SAN FRANCISCO -- The Bar Association of San Francisco urged the city's Police Commission Tuesday to adopt a policy of barring officers from reviewing body camera footage when writing reports on cases of police shootings or other use of force.
The lawyers' group made its plea in a letter sent to the commission today, they announced at a news conference at the association's headquarters in the city's Financial District.
The Police Commission is scheduled to vote at a meeting Wednesday evening on what the policy should be for the body-worn cameras slated for use by officers beginning sometime next year.
Bar Association president Timothy Moppin said their proposed policy "will promote fairness and integrity in the investigative process and will ensure that (an) officer's observations are pure and uncontaminated."
San Francisco Public Defender Jeff Adachi and the American Civil Liberties Union joined in similar statements.
Sgt. Rachael Kilshaw, the commission's secretary, said the commission will be voting on which option to pursue, but said it will not set the final policy until after completing a required meet-and-confer process with the San Francisco Police Officers Association, the Police Department and the city's Human Resources Department.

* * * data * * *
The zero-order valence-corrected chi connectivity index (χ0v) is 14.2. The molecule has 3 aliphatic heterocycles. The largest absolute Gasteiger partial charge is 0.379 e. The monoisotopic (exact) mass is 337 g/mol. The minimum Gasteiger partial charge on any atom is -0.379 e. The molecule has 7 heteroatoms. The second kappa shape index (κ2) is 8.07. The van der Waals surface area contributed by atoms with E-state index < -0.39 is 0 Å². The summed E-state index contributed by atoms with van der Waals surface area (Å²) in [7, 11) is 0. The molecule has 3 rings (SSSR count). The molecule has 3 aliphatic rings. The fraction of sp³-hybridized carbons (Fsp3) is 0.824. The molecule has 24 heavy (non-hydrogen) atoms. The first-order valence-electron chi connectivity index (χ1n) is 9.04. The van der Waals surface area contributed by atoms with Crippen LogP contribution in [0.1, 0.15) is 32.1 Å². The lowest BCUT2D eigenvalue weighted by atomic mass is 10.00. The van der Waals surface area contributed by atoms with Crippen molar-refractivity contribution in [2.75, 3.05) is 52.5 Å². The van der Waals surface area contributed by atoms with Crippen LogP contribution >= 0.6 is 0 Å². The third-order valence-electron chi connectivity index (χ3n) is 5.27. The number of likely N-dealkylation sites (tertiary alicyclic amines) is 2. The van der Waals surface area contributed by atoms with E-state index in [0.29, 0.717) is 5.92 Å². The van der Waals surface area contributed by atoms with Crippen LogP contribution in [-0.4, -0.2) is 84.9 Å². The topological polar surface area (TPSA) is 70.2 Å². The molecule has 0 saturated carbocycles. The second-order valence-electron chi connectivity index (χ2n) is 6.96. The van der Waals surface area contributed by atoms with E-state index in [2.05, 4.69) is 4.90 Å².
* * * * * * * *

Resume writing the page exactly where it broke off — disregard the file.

The officers' union has said it "adamantly opposes" preventing officers from viewing footage before making reports.
POA President Martin Halloran wrote in the November issue of the POA Journal, "It makes complete and total sense that an officer be allowed to review all evidence before submitting a report or providing a statement to an investigator."
"This would include body-worn camera footage," Halloran wrote.
The Bar Association's position was adopted by its board of directors on the recommendation of its Criminal Justice Task Force. The association represents more than 8,000 lawyers, law students and legal professionals.
The association's proposal would prevent an officer from reviewing footage before making a report in a case where there is any use of force by an officer or when an officer is the subject of any criminal or
Adachi said San Jose and Richmond have adopted similar policies.
"I strongly feel San Francisco needs to be a leading light, particularly on issues of excessive force," Adachi said at the news conference.